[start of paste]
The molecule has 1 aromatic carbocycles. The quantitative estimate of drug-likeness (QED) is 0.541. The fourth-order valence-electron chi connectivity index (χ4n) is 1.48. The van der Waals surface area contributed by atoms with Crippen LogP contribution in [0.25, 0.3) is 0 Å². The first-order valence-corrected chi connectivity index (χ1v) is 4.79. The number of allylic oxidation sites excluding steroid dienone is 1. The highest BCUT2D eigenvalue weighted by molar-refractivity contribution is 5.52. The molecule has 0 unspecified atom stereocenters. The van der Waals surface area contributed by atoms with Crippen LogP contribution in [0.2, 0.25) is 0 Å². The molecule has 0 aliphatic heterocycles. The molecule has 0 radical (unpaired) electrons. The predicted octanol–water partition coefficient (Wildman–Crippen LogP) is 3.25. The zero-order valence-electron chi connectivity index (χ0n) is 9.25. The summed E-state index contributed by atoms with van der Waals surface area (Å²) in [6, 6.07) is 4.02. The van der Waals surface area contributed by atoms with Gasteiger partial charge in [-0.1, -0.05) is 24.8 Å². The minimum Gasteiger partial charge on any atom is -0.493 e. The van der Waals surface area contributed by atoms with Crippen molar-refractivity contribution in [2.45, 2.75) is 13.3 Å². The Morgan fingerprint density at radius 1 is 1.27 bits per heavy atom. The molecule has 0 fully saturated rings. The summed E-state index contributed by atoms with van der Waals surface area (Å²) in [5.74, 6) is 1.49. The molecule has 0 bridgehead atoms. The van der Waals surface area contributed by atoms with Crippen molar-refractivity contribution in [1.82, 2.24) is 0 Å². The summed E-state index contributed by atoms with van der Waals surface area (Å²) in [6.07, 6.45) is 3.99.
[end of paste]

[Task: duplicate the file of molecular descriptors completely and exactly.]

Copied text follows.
The molecule has 1 aromatic carbocycles. The quantitative estimate of drug-likeness (QED) is 0.541. The fourth-order valence-electron chi connectivity index (χ4n) is 1.48. The van der Waals surface area contributed by atoms with Crippen LogP contribution in [0.25, 0.3) is 0 Å². The first-order valence-corrected chi connectivity index (χ1v) is 4.79. The number of allylic oxidation sites excluding steroid dienone is 1. The highest BCUT2D eigenvalue weighted by molar-refractivity contribution is 5.52. The molecule has 0 unspecified atom stereocenters. The van der Waals surface area contributed by atoms with Crippen LogP contribution in [0.2, 0.25) is 0 Å². The molecule has 0 aliphatic heterocycles. The molecule has 0 radical (unpaired) electrons. The predicted octanol–water partition coefficient (Wildman–Crippen LogP) is 3.25. The zero-order valence-electron chi connectivity index (χ0n) is 9.25. The summed E-state index contributed by atoms with van der Waals surface area (Å²) in [6, 6.07) is 4.02. The van der Waals surface area contributed by atoms with Gasteiger partial charge in [-0.1, -0.05) is 24.8 Å². The minimum Gasteiger partial charge on any atom is -0.493 e. The van der Waals surface area contributed by atoms with Crippen molar-refractivity contribution in [2.45, 2.75) is 13.3 Å². The Morgan fingerprint density at radius 1 is 1.27 bits per heavy atom. The molecule has 0 fully saturated rings. The summed E-state index contributed by atoms with van der Waals surface area (Å²) in [5.74, 6) is 1.49. The molecule has 0 bridgehead atoms. The van der Waals surface area contributed by atoms with Crippen molar-refractivity contribution in [1.82, 2.24) is 0 Å². The summed E-state index contributed by atoms with van der Waals surface area (Å²) in [6.07, 6.45) is 3.99.